Moore documentaries deceive audiences

A documentary film is not defined by its style or its subject matter, but by its approach. How does Michael Moore approach his films? His documentaries combine entertainment with information, a dangerous combination for a mode of mass communication that has become a trusted form of obtaining information for many people.

There is no question that Michael Moore has revolutionized the documentary film genre. Admittedly, when I first watched many of Moore’s films such as "Bowling for Columbine" (2002) and "Sicko" (2007), I found myself questioning the foundation of this country. This sentiment ended rather quickly.

When I decided to look further into the issues raised by Moore’s documentaries, I was astonished by the number of news sources calling Moore’s films dishonest and even demagogic. A 2004 film, "Michael Moore Hates America," points out specific cases where Moore uses clever editing to give viewers a slanted version of the truth and shows a number of prominent people in the film industry backing up the film’s title claim that Michael Moore hates America.

For example, in "Bowling for Columbine," Moore used various clips from a Charlton Heston (former National Rifle Associate President) speech to make it appear as though Mr. Heston was insistent on hosting a rally in Littleton, Colorado shortly after the shooting. In fact, Mr. Heston was bound by law to host the rally because he is required to give NRA members a ten day warning if a meeting is to be cancelled. The Columbine shooting occurred exactly ten days before the event and Mr. Heston was unable to cancel it.

In the same film, Moore also staged a scene that explicitly communicated that if one walked into a North Country Bank and opened up a bank account, then he/she would receive a free hunting rifle. In fact, Moore’s agents had been in contact with the bank for months prior to filming the scene. They convinced bank officials to have a gun waiting for Moore at the bank and told the bank that they were doing a segment on "Unique businesses across America," a blatant lie.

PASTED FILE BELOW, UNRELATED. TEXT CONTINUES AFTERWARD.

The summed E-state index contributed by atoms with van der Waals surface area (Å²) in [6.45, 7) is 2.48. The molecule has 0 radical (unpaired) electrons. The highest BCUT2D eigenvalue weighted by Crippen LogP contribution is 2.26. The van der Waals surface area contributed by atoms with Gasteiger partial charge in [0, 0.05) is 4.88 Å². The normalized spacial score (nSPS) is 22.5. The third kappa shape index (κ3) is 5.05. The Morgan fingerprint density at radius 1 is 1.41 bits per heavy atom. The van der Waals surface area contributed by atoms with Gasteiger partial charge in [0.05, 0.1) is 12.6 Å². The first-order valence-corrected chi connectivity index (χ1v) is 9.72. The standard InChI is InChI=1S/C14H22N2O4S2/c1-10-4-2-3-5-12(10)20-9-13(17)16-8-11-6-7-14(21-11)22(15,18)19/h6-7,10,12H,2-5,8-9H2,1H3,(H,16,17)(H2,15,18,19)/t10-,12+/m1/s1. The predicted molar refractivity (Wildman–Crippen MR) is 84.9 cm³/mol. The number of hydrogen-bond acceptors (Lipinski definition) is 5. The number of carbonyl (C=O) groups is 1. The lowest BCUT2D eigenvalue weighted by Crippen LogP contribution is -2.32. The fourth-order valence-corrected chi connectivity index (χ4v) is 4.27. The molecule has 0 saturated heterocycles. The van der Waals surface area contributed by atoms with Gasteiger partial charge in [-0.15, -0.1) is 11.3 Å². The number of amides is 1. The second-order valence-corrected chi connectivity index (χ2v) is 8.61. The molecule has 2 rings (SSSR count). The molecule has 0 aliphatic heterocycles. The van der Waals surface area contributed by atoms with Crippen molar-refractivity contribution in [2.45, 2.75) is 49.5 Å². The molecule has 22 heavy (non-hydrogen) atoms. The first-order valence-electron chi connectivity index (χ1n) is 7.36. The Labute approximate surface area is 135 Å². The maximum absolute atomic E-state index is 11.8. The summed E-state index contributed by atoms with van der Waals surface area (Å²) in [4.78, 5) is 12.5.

Furthermore, Richard Wolf, writer for USA Today, stated, "Sicko uses omission, exaggeration, and cinematic sleight of hand to make its points." This statement can be applied to most of Michael Moore’s films.

His filmmaking is essentially propaganda and is damaging the credibility of the documentary film genre. Moore’s distortion of the truth gives Americans an awfully distorted view of reality that reinforces his extremist liberal agenda.

Among the many objects of severe criticisms Michael Moore has of the country he supposedly loves is the wealthy, Caucasian male. He claims that he is standing up for underprivileged Americans, fighting for basic rights, and all that, but it seems that Michael Moore has become exactly what he hates: a wealthy, narrow-minded, Caucasian male who abuses the system. Moore goes to great lengths to boost the profitability of his films. His combination of entertainment and information in his documentary films has given Americans a frighteningly altered idea of America’s current state of affairs.